What About People with Physical Challenges?

Although I could not agree more with the majority of Robert Skinner’s letter on ending racism, I have a problem with the bigger picture of “calling for an end to racism, bigotry, and hate in all of its forms” as it relates to the Towbes Group. How does the Towbes Group feel about disabled people, seniors, young children, and other people with physical challenges?

I have tried for eight years, as chair of the New Town Goleta Safety group, to get the Towbes Group to respond to our request to address the steps at the Chase Bank in the Calle Real shopping center and to participate in developing safe access options related to the new signaled crosswalk on Calle Real that connects both sides of their shopping center. They have ignored all requests for correspondence and meetings on the subject. Their way of handling the issue in their recent proposal to the Goleta Design Review Board was to hide the stairs behind a truck and to ignore the new crosswalk.

Currently all mobility-challenged individuals must enter the roadway and navigate in traffic when trying to go between Albertsons and the higher Towbes center. To use the new signaled crosswalk, pedestrians must compete with vehicles coming in and out of the driveways.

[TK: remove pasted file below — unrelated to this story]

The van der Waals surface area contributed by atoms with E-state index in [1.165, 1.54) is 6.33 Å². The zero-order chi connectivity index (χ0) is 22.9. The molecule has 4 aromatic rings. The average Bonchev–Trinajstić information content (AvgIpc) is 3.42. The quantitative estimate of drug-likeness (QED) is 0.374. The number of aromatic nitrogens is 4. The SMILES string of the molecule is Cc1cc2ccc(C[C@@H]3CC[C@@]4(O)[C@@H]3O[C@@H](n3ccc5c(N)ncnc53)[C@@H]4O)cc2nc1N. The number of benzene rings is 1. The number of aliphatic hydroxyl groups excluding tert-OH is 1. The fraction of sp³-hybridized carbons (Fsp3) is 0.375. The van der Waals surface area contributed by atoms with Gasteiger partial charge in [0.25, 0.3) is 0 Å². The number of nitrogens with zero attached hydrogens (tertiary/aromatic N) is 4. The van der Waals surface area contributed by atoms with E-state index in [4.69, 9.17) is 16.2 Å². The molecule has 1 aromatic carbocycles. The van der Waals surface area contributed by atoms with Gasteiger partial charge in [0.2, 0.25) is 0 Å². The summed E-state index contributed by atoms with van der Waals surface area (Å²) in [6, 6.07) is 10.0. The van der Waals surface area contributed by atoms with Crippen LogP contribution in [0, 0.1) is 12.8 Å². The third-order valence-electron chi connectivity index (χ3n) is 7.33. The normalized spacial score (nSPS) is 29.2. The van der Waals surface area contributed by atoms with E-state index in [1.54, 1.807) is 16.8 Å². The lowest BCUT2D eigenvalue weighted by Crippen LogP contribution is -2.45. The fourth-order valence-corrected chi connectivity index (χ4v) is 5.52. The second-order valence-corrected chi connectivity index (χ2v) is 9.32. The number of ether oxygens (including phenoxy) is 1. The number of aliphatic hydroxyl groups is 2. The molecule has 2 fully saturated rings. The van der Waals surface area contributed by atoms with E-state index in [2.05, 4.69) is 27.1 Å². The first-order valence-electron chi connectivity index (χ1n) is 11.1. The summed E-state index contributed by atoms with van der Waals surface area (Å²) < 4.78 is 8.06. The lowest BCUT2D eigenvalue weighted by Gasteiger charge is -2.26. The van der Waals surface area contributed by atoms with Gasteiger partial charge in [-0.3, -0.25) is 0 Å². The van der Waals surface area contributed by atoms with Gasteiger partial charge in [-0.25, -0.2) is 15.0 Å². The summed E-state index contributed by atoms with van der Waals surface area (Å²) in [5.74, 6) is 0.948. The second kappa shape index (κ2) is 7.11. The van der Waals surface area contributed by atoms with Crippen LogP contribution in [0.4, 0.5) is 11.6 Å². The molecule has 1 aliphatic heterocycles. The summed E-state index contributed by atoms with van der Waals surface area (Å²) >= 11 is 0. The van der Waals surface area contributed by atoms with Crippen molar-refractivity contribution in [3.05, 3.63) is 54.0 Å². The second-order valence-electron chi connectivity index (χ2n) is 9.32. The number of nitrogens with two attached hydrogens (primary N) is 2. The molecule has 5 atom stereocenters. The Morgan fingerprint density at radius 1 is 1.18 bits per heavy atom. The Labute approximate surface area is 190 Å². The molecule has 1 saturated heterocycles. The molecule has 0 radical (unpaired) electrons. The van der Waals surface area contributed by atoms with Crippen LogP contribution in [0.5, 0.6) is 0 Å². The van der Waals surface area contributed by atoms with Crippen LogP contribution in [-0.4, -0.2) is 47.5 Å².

I applaud your comments on racism, but how about expanding your view and supporting the whole community?

Editor’s Note: We asked Robert Skinner if he’d like to reply, and he sent this note, along with an invitation to George for a dialog: “The Towbes Group does not own the Calle Real Shopping Center but manages it. We do not manage the adjacent property where Albertsons is located. An ADA-compliant ramp serving Chase Bank could not be created without the approval and consent of the adjacent property owner. Unfortunately, we were not able to achieve an agreement with the adjacent property owner on the ADA ramp at Chase, and the City of Goleta approved the stairs instead. The bank and the grocery store, however, are accessible via the arcade between the two areas; agreed, it may not be the optimal solution — but we tried.

As for the crosswalk on Calle Real, it is also a matter for the City of Goleta, and not the shopping center, though we did suggest improvements to the central crossing point in our initial talks about revamping the shopping center.

The truck mentioned was an element to show scale in one of several elevation studies, and it was not at all intended to “hide” anything.

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